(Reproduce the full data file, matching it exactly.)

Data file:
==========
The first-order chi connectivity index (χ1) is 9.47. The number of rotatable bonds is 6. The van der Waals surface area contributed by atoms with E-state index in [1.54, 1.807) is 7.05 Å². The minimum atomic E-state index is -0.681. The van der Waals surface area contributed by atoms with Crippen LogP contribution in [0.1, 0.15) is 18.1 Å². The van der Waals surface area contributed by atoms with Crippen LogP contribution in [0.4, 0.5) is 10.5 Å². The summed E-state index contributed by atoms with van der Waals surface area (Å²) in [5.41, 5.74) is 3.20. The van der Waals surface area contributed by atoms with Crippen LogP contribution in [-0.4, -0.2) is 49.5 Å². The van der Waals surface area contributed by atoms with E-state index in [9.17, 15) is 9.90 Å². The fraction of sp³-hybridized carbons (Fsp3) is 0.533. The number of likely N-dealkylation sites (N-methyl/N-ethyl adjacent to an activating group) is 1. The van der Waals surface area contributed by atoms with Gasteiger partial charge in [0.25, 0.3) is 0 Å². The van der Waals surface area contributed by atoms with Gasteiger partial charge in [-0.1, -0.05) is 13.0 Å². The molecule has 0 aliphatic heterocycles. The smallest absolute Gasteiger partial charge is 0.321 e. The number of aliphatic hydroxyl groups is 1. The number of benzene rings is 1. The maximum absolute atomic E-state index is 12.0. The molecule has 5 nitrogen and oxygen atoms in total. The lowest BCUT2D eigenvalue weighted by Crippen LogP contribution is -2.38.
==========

The first-order chi connectivity index (χ1) is 9.47. The number of rotatable bonds is 6. The van der Waals surface area contributed by atoms with E-state index in [1.54, 1.807) is 7.05 Å². The minimum atomic E-state index is -0.681. The van der Waals surface area contributed by atoms with Crippen LogP contribution in [0.1, 0.15) is 18.1 Å². The van der Waals surface area contributed by atoms with Crippen LogP contribution in [0.4, 0.5) is 10.5 Å². The summed E-state index contributed by atoms with van der Waals surface area (Å²) in [5.41, 5.74) is 3.20. The van der Waals surface area contributed by atoms with Crippen LogP contribution in [-0.4, -0.2) is 49.5 Å². The van der Waals surface area contributed by atoms with E-state index in [9.17, 15) is 9.90 Å². The fraction of sp³-hybridized carbons (Fsp3) is 0.533. The number of likely N-dealkylation sites (N-methyl/N-ethyl adjacent to an activating group) is 1. The van der Waals surface area contributed by atoms with Gasteiger partial charge in [0.25, 0.3) is 0 Å². The van der Waals surface area contributed by atoms with Gasteiger partial charge in [-0.1, -0.05) is 13.0 Å². The molecule has 0 aliphatic heterocycles. The smallest absolute Gasteiger partial charge is 0.321 e. The number of aliphatic hydroxyl groups is 1. The number of benzene rings is 1. The maximum absolute atomic E-state index is 12.0. The molecule has 5 nitrogen and oxygen atoms in total. The lowest BCUT2D eigenvalue weighted by Crippen LogP contribution is -2.38.